Mazursky then rolls out the cultural icons. Blue jeans, coffee mugs, soft toilet paper, department stores, yellow cabs, hot dog stands, baseball games, limousines etc are celebrated and dished out like ideological weapons, symbols of cultural superiority. Robin Williams himself finds it easy to make friends and overcome obstacles in this fantasy word. Black men, Italians, Greeks and Latinos cheerfully assist him along the way and he has no trouble jumping from one job to the next. The film pauses at times to say that crime, racism and greed are rampant in America, and takes aim at the cavalier attitude most American's have towards their freedom, but for the most part, the way Williams smoothly assimilates into American life is a bit too unbelievable. There are no struggles, no racial tensions, everything is a bit too easy.

And yet, I think Mazursky does try to insert a bittersweet, almost subversive tone to the film. Williams remains an anonymous bum at the end of the film, a mere street musician, and his closest friend, an African American, loses his job and kids. America may be the land of opportunity, but only for those it doesn't crush.

7.9/10 – Quirky, despite its black and white politics. Worth one viewing.
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Funny and sad look at the last days of the can do American spirit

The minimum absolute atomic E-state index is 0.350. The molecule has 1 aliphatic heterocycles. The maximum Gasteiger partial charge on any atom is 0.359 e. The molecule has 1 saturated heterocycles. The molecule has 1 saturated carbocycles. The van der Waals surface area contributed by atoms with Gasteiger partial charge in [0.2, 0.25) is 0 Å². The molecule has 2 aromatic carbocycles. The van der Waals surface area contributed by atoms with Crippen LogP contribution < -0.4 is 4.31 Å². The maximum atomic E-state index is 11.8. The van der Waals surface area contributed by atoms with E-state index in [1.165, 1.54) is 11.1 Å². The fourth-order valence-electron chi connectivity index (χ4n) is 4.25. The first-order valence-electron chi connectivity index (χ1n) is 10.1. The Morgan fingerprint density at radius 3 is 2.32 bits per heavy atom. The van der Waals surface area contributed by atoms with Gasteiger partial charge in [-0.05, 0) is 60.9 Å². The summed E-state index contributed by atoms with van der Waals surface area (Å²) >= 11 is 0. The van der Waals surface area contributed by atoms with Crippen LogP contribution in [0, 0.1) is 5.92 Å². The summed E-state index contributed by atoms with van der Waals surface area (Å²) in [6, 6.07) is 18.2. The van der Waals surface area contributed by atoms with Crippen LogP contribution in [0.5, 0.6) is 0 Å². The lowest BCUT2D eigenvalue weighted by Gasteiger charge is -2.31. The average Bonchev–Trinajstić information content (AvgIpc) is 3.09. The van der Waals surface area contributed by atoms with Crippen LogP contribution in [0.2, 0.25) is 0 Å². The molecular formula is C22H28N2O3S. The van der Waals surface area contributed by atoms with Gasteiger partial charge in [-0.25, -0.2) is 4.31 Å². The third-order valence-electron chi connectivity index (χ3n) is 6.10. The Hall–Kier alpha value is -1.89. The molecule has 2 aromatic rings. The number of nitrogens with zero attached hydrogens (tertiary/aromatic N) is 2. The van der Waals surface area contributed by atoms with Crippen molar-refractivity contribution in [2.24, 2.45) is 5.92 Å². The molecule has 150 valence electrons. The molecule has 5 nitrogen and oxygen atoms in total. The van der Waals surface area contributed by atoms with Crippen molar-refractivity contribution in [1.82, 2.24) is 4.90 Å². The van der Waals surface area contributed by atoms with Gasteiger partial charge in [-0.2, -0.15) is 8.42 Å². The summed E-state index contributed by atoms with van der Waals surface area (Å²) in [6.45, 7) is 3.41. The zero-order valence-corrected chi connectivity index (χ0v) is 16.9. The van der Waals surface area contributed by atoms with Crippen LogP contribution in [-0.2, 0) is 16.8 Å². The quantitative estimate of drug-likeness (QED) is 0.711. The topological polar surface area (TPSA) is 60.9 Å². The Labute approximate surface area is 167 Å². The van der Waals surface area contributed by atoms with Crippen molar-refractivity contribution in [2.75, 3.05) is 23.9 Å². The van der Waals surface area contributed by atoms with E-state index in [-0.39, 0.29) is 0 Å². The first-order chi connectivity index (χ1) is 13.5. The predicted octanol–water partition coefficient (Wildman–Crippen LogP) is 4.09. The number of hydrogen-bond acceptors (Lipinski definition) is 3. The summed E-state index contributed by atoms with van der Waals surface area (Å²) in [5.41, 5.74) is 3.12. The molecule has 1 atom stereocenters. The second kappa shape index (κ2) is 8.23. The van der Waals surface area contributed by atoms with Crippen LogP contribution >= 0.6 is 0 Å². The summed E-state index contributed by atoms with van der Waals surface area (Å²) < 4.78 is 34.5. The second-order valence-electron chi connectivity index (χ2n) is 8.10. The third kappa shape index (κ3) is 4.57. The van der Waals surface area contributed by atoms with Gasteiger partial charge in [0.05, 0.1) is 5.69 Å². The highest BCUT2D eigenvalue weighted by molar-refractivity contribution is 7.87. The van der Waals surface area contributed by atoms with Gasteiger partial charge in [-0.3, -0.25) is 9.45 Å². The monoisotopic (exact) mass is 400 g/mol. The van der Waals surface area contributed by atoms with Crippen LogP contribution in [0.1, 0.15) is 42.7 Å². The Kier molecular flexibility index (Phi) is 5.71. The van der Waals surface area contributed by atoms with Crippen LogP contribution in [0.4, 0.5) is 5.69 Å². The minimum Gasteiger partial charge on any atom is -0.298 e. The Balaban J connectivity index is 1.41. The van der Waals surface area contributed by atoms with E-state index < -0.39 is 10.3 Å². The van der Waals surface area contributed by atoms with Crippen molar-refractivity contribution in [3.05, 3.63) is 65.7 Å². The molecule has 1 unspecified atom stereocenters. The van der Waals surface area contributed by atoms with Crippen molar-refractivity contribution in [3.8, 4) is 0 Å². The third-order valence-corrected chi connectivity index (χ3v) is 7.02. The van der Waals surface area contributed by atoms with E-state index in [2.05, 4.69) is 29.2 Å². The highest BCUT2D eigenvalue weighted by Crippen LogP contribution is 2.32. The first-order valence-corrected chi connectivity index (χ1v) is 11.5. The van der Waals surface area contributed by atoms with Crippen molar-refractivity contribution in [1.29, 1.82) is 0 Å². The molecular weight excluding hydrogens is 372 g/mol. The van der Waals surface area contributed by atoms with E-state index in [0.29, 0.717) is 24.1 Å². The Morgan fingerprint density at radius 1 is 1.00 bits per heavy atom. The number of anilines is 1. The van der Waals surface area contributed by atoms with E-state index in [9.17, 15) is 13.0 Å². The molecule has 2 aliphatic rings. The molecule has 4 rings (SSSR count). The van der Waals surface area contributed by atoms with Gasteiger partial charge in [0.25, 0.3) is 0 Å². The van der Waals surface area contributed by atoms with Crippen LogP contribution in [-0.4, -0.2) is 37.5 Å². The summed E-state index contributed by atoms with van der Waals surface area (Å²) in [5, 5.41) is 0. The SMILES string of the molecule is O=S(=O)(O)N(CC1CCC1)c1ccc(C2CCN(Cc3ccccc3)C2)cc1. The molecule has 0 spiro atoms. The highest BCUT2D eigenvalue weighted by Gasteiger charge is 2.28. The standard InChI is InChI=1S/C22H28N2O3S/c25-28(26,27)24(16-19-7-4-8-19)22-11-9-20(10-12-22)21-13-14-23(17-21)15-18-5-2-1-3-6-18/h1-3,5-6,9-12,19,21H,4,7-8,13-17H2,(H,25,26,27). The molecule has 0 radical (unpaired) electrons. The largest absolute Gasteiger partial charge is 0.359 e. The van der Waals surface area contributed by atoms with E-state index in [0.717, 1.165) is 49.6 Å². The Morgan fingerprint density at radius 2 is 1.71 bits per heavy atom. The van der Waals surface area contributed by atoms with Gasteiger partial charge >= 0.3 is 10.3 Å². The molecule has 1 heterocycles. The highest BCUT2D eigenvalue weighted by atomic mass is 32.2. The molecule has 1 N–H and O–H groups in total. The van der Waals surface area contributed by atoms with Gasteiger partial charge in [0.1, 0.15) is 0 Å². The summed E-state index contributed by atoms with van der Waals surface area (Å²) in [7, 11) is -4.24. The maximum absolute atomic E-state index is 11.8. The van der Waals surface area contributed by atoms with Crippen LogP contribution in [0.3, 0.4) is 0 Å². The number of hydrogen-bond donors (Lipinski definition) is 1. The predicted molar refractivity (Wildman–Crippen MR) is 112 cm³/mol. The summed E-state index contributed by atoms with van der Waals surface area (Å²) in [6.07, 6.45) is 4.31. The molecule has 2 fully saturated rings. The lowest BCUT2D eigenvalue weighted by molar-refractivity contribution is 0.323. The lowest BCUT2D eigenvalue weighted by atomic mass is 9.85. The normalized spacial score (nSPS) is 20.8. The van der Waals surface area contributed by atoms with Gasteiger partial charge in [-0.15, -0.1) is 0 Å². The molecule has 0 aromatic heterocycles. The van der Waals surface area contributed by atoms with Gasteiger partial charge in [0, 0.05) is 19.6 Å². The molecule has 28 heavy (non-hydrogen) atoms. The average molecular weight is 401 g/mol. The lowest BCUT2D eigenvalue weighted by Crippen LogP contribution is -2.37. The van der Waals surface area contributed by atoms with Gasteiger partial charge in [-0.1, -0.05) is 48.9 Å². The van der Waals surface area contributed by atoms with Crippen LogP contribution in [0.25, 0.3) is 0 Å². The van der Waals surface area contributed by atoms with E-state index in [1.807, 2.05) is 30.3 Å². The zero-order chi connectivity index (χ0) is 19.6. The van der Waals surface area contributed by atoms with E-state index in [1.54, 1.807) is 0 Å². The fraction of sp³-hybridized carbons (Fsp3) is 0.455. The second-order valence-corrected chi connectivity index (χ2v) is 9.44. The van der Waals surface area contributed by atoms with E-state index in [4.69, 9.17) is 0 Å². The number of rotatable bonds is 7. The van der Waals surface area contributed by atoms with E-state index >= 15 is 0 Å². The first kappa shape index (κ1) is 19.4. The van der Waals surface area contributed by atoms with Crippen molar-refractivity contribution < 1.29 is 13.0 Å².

jeremy35 April 2009
Warning: Spoilers
This movie reminds me of how much things have changed in the last 25 years. This movie was still in the days when there was the naive and simple belief that America could be a "great place". Robin Williams brilliantly portrays the Russian circus musician who ends up defecting. Williams plays Alexander with great sensitivity and humor. Russia is portrayed almost as it was. America is not perfect. The black store security guard he meets has a family that hasn't found work in years. Alexander has to work really hard to make a new life for himself. Still, the movie had the Capra-esquire belief that a new immigrant can find happiness in America. I am sad to say that those days are gone. The idea that he and his girlfriend can work it out, and that Alexander can find success in life, has been replaced by "political correctness". Movies like Moscow On The Hudson remind us that the naive and simple days weren't really so bad. We definitely need to recapture that spirit again nowadays.
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why can´t Robin Williams do these kinds of movies more often ?
Cherubin27 November 2001